> I don't think so. If t is the measure in [-Pi/2,Pi/2] of the
> required line angle, I think that there exist two pairs of solutions
> if and only if OP*>R cos(t) where P* = isogonal conjugate of P.
> Of course, if P* is outside the circumcircle, there are two pairs of
> solutions for any t.
> If Ta is the part of the plane limited by the half-lines AB, AC and
> the segment BC and opposite to A, P* is outside the circumcircle if
> and only if P lies in Ta union Tb union Tc.
> Friendly. Jean-Pierre

I think you are right, and I have mistaken here. Thanks!

Kind regards,
Floor.
• Dear Floor and Milorad ... through P ... these ... P the ... each P ... Of course, we have another characterization : A pair of lines L, L intersecting at P
Message 14 of 19 , Nov 1, 2004
> [JPE]
> > Two lines L, L' have the Droz-Farny property if and only if they
> > touch the same inscribed parabola (in which case the line joining
> > the midpoints touch the parabola too)
> > Hence, if P<>H, there is an unique pair of perpendiculars
through P
> > with Droz-Farny property : the tangents from P to the inscribed
> > parabola with directrix HP (this gives an easy construction of
these
> > lines)
> [FvL]
> In accordance with H for the perpendicular pairs of lines, for any
P the
> pairs of P-perpendicular through P lines have the DF-property. For
each P
> there is one pair of directions that is as well perpendicular as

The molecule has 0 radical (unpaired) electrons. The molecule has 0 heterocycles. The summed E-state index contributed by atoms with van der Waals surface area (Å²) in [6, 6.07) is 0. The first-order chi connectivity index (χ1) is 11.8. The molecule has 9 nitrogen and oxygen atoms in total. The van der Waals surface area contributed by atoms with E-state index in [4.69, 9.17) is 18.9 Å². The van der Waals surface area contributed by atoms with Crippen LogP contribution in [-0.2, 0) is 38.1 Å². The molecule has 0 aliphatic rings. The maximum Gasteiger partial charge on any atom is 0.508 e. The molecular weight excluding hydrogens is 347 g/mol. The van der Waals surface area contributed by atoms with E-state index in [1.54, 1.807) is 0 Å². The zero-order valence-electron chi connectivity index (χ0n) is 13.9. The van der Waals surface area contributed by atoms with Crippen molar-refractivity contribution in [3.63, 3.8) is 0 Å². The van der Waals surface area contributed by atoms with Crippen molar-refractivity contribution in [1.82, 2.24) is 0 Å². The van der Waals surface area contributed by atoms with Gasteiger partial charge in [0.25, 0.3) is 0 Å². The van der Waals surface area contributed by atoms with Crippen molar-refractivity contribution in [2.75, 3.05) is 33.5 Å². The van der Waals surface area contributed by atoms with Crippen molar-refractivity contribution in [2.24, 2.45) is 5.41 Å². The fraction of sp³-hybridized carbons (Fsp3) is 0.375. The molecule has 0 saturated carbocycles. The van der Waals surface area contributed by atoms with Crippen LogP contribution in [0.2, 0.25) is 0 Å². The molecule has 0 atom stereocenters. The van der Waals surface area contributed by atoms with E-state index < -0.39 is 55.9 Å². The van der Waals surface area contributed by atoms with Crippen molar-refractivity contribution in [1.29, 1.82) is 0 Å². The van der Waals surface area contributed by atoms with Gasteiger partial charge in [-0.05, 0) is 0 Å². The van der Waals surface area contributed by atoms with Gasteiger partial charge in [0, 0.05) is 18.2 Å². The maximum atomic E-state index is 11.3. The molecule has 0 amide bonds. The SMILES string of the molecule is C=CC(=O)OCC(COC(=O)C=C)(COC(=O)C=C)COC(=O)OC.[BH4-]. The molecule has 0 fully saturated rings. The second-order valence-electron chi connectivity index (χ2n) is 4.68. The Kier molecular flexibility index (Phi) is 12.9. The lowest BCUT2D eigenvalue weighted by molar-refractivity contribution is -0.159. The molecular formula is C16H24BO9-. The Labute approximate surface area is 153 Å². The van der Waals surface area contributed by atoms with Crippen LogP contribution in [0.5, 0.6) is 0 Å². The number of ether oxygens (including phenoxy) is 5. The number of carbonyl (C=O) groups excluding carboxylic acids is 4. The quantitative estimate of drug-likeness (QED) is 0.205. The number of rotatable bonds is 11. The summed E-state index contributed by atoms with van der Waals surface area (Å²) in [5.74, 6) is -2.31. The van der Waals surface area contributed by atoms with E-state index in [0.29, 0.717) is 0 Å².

> P-perpendicular. These are the directions of asymptotes of the
> circumhyperbola through H and P.
Of course, we have another characterization :
A pair of lines L, L' intersecting at P have the DF-property if and
only if the circumhyperbola going through the infinite points of L
and L'goes through P.
Friendly. Jean-Pierre

>
> > [FvL]
> > > I think the following is also true:
> > > When we consider pairs of lines making a fixed acute angle,
then
> > for any
> > > point P different from H,A,B,C there are two pairs with the DF-
> > property. For
> > > H there are none.
>
> [JPE]:
> > I don't think so. If t is the measure in [-Pi/2,Pi/2] of the
> > required line angle, I think that there exist two pairs of
solutions
> > if and only if OP*>R cos(t) where P* = isogonal conjugate of P.
> > Of course, if P* is outside the circumcircle, there are two
pairs of
> > solutions for any t.
> > If Ta is the part of the plane limited by the half-lines AB, AC
and
> > the segment BC and opposite to A, P* is outside the circumcircle
if
> > and only if P lies in Ta union Tb union Tc.
> > Friendly. Jean-Pierre
>
> I think you are right, and I have mistaken here. Thanks!
>
> Kind regards,
> Floor.
• If P H, there is an unique point Q on the circle through ABC so that HP is the Steiner-line of Q wrt ABC. Then the Droz-Farny line of P is the perpendicular
Message 15 of 19 , Nov 1, 2004
If P<> H, there is an unique point Q on the
circle through ABC so that HP is the Steiner-line of Q wrt ABC. Then
the Droz-Farny line of P is the perpendicular bissector of PQ.
If P=H, then we can take any point Q on the ABC-circle and so one.....
Is that true?
F.Rideau
• Dear Francois, Floor and Milorad ... Then ... Yes. Consider the points U1, U2 on the line HP such as PU1 = PU2 = PQ; the perpendicular bisector L1 - or L2 - of
Message 16 of 19 , Nov 1, 2004
> If P<> H, there is an unique point Q on the
> circle through ABC so that HP is the Steiner-line of Q wrt ABC.
Then
> the Droz-Farny line of P is the perpendicular bissector of PQ.
> Is that true?
Yes.
Consider the points U1, U2 on the line HP such as PU1 = PU2 = PQ;
the perpendicular bisector L1 - or L2 - of QU1 - or QU2 - intersects
the sidelines of ABC at A1,B1,C1 - or A2, B2, C2 -
Then the midpoints of A1A2, B1B2, C1C2 lie on the perpendicular
bisector of PQ and, of course, L1 and L2 are perpendicular.
This is related to the fact that the inscribed parabola with
directrix HP is the envelope of the perpendicular bisectors of QM,